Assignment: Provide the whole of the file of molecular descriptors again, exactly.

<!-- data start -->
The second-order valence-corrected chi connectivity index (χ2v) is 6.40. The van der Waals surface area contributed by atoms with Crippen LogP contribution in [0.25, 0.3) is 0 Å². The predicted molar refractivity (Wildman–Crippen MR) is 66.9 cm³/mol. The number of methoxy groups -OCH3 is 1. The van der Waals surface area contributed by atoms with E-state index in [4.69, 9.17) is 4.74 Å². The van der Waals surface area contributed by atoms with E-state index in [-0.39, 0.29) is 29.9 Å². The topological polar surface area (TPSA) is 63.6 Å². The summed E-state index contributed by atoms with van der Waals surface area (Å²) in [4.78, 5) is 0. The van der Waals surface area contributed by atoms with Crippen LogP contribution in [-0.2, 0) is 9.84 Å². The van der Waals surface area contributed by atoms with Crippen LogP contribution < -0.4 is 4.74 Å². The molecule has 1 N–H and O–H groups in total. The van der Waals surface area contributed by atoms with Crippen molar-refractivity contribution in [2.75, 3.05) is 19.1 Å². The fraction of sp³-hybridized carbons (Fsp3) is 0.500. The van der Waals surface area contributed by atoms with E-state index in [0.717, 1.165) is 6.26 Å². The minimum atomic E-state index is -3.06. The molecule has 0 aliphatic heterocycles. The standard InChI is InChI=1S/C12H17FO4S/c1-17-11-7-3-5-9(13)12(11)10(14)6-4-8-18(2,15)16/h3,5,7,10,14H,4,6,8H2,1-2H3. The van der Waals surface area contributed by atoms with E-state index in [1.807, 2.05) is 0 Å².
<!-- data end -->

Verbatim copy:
The second-order valence-corrected chi connectivity index (χ2v) is 6.40. The van der Waals surface area contributed by atoms with Crippen LogP contribution in [0.25, 0.3) is 0 Å². The predicted molar refractivity (Wildman–Crippen MR) is 66.9 cm³/mol. The number of methoxy groups -OCH3 is 1. The van der Waals surface area contributed by atoms with E-state index in [4.69, 9.17) is 4.74 Å². The van der Waals surface area contributed by atoms with E-state index in [-0.39, 0.29) is 29.9 Å². The topological polar surface area (TPSA) is 63.6 Å². The summed E-state index contributed by atoms with van der Waals surface area (Å²) in [4.78, 5) is 0. The van der Waals surface area contributed by atoms with Crippen LogP contribution in [-0.2, 0) is 9.84 Å². The van der Waals surface area contributed by atoms with Crippen LogP contribution < -0.4 is 4.74 Å². The molecule has 1 N–H and O–H groups in total. The van der Waals surface area contributed by atoms with Crippen molar-refractivity contribution in [2.75, 3.05) is 19.1 Å². The fraction of sp³-hybridized carbons (Fsp3) is 0.500. The van der Waals surface area contributed by atoms with E-state index in [0.717, 1.165) is 6.26 Å². The minimum atomic E-state index is -3.06. The molecule has 0 aliphatic heterocycles. The standard InChI is InChI=1S/C12H17FO4S/c1-17-11-7-3-5-9(13)12(11)10(14)6-4-8-18(2,15)16/h3,5,7,10,14H,4,6,8H2,1-2H3. The van der Waals surface area contributed by atoms with E-state index in [1.807, 2.05) is 0 Å².